4. Encourage Productivity

Employee productivity directly impacts your profitability. No matter what type of business you are running, well-trained, productive and happy employees will complete more work and work that little bit harder, giving your business that extra edge. So how can you measure employee productivity? You can install productivity trackers on employee computers, but be careful not to turn into a big brother figure as this is sure to breed resentment and actually drive down productivity.

Even though a recent poll showed that employee engagement is on the rise in Australia, about 71% of workers admitted to being disengaged. Tracking how productive your workers are is only part of the picture. You should also open up lines of communication and encourage collaboration as part of your company culture. Reward results and that your employees will do a  good job without being micromanaged.

5. Know the Highest and Lowest Selling Products

It’s important to fully understand your products or services. You should always know your top sellers? You can use software to generate reports on which of your products you are selling most often. If it is one of your cheaper products, this might be a factor that is reducing your profitability.

However, if you then dig a little deeper, you find that a high percentage of those customers return and buy a more expensive item without any more effort on your behalf. Knowing your customer’s purchase patterns allows you to make better decisions about which products you continue to offer and which ones need to go.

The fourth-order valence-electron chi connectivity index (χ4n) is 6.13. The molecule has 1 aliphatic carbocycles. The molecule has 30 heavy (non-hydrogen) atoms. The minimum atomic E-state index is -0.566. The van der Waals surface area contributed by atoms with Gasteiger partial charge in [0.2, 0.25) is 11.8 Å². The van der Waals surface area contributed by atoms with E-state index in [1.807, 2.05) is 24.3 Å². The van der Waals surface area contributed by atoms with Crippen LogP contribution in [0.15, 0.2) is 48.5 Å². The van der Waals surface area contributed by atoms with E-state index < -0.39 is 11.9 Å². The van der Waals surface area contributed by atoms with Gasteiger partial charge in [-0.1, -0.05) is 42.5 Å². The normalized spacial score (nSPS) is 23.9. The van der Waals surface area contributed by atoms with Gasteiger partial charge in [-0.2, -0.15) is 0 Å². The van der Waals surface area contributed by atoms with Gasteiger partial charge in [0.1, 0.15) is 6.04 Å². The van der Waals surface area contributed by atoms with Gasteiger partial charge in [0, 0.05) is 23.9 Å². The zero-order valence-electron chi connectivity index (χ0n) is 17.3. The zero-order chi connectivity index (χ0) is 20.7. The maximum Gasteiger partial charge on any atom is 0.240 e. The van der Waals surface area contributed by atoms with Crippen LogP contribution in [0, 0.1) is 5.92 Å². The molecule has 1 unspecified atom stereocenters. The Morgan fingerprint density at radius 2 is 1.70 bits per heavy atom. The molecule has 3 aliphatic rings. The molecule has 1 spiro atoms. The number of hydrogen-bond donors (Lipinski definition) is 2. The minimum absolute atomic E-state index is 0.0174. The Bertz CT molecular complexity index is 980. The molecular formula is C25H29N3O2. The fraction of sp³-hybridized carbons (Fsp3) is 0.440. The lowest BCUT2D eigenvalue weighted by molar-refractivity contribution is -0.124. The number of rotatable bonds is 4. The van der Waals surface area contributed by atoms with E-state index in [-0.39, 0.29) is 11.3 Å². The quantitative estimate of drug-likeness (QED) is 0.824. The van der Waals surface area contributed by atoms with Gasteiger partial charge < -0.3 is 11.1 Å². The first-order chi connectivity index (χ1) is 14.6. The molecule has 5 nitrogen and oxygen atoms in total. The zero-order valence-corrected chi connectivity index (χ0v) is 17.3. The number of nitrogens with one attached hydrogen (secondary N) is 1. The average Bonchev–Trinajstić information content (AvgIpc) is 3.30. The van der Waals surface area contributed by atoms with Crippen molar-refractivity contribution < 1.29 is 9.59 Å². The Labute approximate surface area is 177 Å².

6. Project Monthly Profit or Loss

Always keep track of your monthly profit or loss. Some restaurants can run in the red for years at a time before finally closing their doors. If you don’t have a handle on how much you’re making each month, it’s quite easy to overspend or jam up your cash flow.

Without a balance between money going out and coming in, it’s difficult to pay your staff or take a salary for yourself. Since the median small business owner makes $35 per hour, you will really feel the pinch if you have to cut into your own salary.

Choose your most important KPIs

Key performance indicators (KPIs) help you get a handle on the health of your business. There are dozens that you can use, so it’s important to figure out which ones have the most impact on your business’ success and track those carefully so that you don’t waste time and money tracking unhelpful KPIs

If you’re just getting started, then the metrics you choose may relate more to customer acquisition and fixed costs. If you’ve been in business for a while, then discovering customer churn and average basket price may be more helpful for your business.

Track the metrics which make the most sense to your company and apply changes as needed to ensure that you remain profitable.

“The opinions expressed by BizWitty Contributors are their own, not those of BizCover and should not be relied upon in place of appropriate professional advice. Please read our full disclaimer."

About the author

Kayla Matthews

Kayla Matthews is a business technology journalist and writer whose work has been featured on InformationWeek, Robotics Business Review, and Marketing Dive. To read more from Kayla, please visit her blog, Productivity Bytes